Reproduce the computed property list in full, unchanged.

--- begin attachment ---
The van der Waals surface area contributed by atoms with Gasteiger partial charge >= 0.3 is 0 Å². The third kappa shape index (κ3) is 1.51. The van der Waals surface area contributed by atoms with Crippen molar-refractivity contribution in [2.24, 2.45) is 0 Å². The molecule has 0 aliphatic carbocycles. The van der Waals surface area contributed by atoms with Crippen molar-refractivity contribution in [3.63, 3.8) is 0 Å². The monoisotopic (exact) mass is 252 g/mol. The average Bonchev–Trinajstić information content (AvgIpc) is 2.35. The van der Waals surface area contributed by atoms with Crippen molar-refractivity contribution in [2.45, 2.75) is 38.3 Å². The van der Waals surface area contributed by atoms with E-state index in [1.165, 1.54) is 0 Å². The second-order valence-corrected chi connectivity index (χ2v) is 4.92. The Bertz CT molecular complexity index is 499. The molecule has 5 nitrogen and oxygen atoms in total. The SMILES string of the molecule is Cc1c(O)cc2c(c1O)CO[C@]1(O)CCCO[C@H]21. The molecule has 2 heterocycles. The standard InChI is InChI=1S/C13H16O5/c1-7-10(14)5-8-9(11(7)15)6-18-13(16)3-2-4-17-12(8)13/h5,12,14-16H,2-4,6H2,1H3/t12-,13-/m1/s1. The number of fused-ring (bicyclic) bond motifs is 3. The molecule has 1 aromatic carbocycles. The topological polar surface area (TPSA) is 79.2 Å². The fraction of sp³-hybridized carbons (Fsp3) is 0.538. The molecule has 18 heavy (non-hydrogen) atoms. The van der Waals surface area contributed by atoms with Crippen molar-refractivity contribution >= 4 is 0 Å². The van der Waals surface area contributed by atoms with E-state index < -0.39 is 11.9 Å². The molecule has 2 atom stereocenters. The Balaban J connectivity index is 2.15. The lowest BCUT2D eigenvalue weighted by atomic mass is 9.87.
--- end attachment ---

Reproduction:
The van der Waals surface area contributed by atoms with Gasteiger partial charge >= 0.3 is 0 Å². The third kappa shape index (κ3) is 1.51. The van der Waals surface area contributed by atoms with Crippen molar-refractivity contribution in [2.24, 2.45) is 0 Å². The molecule has 0 aliphatic carbocycles. The van der Waals surface area contributed by atoms with Crippen molar-refractivity contribution in [3.63, 3.8) is 0 Å². The monoisotopic (exact) mass is 252 g/mol. The average Bonchev–Trinajstić information content (AvgIpc) is 2.35. The van der Waals surface area contributed by atoms with Crippen molar-refractivity contribution in [2.45, 2.75) is 38.3 Å². The van der Waals surface area contributed by atoms with E-state index in [1.165, 1.54) is 0 Å². The second-order valence-corrected chi connectivity index (χ2v) is 4.92. The Bertz CT molecular complexity index is 499. The molecule has 5 nitrogen and oxygen atoms in total. The SMILES string of the molecule is Cc1c(O)cc2c(c1O)CO[C@]1(O)CCCO[C@H]21. The molecule has 2 heterocycles. The standard InChI is InChI=1S/C13H16O5/c1-7-10(14)5-8-9(11(7)15)6-18-13(16)3-2-4-17-12(8)13/h5,12,14-16H,2-4,6H2,1H3/t12-,13-/m1/s1. The number of fused-ring (bicyclic) bond motifs is 3. The molecule has 1 aromatic carbocycles. The topological polar surface area (TPSA) is 79.2 Å². The fraction of sp³-hybridized carbons (Fsp3) is 0.538. The molecule has 18 heavy (non-hydrogen) atoms. The van der Waals surface area contributed by atoms with Crippen molar-refractivity contribution >= 4 is 0 Å². The van der Waals surface area contributed by atoms with E-state index < -0.39 is 11.9 Å². The molecule has 2 atom stereocenters. The Balaban J connectivity index is 2.15. The lowest BCUT2D eigenvalue weighted by atomic mass is 9.87.